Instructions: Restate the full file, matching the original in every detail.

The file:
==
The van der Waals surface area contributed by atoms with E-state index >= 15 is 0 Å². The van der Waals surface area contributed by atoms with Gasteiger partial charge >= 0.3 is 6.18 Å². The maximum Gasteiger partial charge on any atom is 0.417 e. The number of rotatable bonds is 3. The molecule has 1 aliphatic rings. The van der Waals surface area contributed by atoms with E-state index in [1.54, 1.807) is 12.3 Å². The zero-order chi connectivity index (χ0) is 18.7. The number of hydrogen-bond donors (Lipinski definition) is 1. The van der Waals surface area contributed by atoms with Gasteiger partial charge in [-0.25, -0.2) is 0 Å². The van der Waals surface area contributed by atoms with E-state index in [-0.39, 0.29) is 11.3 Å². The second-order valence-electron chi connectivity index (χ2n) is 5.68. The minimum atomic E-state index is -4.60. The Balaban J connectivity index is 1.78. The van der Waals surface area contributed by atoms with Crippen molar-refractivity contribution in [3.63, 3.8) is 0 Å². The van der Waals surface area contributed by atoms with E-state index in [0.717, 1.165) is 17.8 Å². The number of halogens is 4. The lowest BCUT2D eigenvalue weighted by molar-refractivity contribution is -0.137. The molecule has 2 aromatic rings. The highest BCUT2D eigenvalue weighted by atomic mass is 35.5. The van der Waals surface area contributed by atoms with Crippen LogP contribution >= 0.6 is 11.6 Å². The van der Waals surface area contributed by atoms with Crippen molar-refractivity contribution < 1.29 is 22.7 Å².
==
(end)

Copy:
The van der Waals surface area contributed by atoms with E-state index >= 15 is 0 Å². The van der Waals surface area contributed by atoms with Gasteiger partial charge >= 0.3 is 6.18 Å². The maximum Gasteiger partial charge on any atom is 0.417 e. The number of rotatable bonds is 3. The molecule has 1 aliphatic rings. The van der Waals surface area contributed by atoms with E-state index in [1.54, 1.807) is 12.3 Å². The zero-order chi connectivity index (χ0) is 18.7. The number of hydrogen-bond donors (Lipinski definition) is 1. The van der Waals surface area contributed by atoms with Gasteiger partial charge in [-0.25, -0.2) is 0 Å². The van der Waals surface area contributed by atoms with E-state index in [-0.39, 0.29) is 11.3 Å². The second-order valence-electron chi connectivity index (χ2n) is 5.68. The minimum atomic E-state index is -4.60. The Balaban J connectivity index is 1.78. The van der Waals surface area contributed by atoms with Crippen molar-refractivity contribution in [3.63, 3.8) is 0 Å². The van der Waals surface area contributed by atoms with E-state index in [0.717, 1.165) is 17.8 Å². The number of halogens is 4. The lowest BCUT2D eigenvalue weighted by molar-refractivity contribution is -0.137. The molecule has 2 aromatic rings. The highest BCUT2D eigenvalue weighted by atomic mass is 35.5. The van der Waals surface area contributed by atoms with Crippen LogP contribution >= 0.6 is 11.6 Å². The van der Waals surface area contributed by atoms with Crippen molar-refractivity contribution < 1.29 is 22.7 Å².